The English-language press is generally no fan of Philippines' pseudo-'Strongman' Rodrigo Duterte (half of the Americans who know who he is probably mistakenly believe him to be an autocrat due to the general tone of the coverage, although he was Democratically elected). Nonetheless, they've begrudgingly given him credit for his military-imposed lockdowns, and for reimposing the restrictive measures in and around Manila. Still, none of this has stopped Southeast Asia's biggest outbreak from clearly still has a long way to go to bring COVID-19 to heel.
And as South Korea is showing us right now, the virus can be surprisingly difficult to eradicate completely, just one more reason why the world needs to find a more sustainable way to live with COVID-19, rather than resorting to lockdowns as the only tool in the kit.
But there's one variable that could upend all of this thinking, and effectively force all vulnerable populations into strict lockdown mode: that would be a mutation that causes it to become even more deadly. As Dr. Fauci once warned, mutations could make the virus more virulent and more infectious, and there's already some evidence that certain strains of the virus are much deadlier than others.
And as Bloomberg reported on Monday, Southeast Asia - Malaysia specifically - has seen evidence that a certain mutation is more infectious, just like other mutations catalogued in the UK, NY and elsewhere. They call the mutation "D614G". It's also the "predominant variation of the virus" seen in Europe and the US - meaning it's the same "world-conquering" virus we reported on back in June.
Southeast Asia is facing a strain of the new coronavirus that the Philippines, which faces the region’s largest outbreak, is studying to see whether the mutation makes it more infectious.
The strain, earlier seen in other parts of the world and called D614G, was found in a Malaysian cluster of 45 cases that started from someone who returned from India and breached his 14-day home quarantine. The Philippines detected the strain among random Covid-19 samples in the largest city of its capital region.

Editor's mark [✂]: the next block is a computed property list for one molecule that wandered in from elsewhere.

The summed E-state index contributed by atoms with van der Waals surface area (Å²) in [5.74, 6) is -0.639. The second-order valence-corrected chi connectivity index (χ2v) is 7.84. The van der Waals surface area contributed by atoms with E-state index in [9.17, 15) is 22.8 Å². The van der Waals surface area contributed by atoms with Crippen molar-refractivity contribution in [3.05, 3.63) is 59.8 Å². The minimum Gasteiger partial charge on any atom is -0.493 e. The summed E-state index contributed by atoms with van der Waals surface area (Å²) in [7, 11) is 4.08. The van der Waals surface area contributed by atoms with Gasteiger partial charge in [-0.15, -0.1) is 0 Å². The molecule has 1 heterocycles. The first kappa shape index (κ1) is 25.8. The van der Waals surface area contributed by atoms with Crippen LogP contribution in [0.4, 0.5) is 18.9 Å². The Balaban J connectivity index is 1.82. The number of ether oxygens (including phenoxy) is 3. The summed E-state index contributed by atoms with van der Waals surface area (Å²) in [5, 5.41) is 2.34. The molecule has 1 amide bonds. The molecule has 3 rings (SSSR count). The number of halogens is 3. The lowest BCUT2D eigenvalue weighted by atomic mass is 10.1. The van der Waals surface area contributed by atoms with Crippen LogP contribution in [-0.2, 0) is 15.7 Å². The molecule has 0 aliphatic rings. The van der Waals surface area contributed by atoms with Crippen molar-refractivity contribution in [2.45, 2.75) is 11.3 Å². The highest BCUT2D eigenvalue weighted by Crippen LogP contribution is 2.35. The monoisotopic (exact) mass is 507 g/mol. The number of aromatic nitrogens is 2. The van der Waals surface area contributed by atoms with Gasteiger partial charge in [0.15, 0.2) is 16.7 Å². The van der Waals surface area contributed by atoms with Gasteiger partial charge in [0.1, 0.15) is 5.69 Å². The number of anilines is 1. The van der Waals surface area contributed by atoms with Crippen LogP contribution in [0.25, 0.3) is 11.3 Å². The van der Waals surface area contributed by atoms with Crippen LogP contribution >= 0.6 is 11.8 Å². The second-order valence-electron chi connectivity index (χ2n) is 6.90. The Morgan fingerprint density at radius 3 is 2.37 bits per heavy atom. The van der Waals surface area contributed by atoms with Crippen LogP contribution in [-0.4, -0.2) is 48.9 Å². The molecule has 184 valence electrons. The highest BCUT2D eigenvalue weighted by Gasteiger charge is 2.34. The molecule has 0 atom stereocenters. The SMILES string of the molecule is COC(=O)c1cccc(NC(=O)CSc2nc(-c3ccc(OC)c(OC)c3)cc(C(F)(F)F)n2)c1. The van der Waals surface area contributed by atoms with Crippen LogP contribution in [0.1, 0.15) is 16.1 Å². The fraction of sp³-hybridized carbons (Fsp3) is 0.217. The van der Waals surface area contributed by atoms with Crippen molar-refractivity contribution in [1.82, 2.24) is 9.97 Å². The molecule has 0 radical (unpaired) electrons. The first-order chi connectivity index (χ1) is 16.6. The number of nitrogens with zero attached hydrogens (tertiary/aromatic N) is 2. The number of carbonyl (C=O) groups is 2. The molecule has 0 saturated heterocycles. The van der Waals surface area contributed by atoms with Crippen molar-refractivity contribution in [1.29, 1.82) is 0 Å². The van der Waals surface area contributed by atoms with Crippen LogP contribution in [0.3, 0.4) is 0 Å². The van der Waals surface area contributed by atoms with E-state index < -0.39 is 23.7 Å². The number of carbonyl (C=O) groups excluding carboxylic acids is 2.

The mutation “is said to have a higher possibility of transmission or infectiousness, but we still don’t have enough solid evidence to say that that will happen,” Philippines’ Health Undersecretary Maria Rosario Vergeire said in a virtual briefing on Monday.
And now, we can add 'Southeast Asia' to its list of conquered territory.
Though the often intransigent WHO has yet to fully acknowledge the mutation's potential, it "is said to have a higher possibility of transmission or infectiousness, but we still don’t have enough solid evidence to say that that will happen," Philippines' Health Undersecretary Maria Rosario Vergeire told BBG.
Keputusan terkini baru diterima dari makmal Institut Penyelidikan Perubatan (IMR): seperti disyaki mutasi jenis D614G...Posted by Noor Hisham Abdullah on Saturday, August 15, 2020
Some argue the mutation won't have an impact on vaccines being developed. But we can't say any of this with 100% certainty, as much as some scientists would like to dismiss the risks out of hand.
One HK University professor told BBG that the mutation "might be a little bit more contagious. We haven’t yet got enough evidence to evaluate that, but there’s no evidence that it’s a lot more contagious,” University of Hong Kong’s Cowling said.
Others have claimed it's "ten times more infectious" than the original.
Still, as more evidence suggests that the variation is linked to higher levels of mortality, understanding its potential will be key to bringing the vicious pandemic to heel.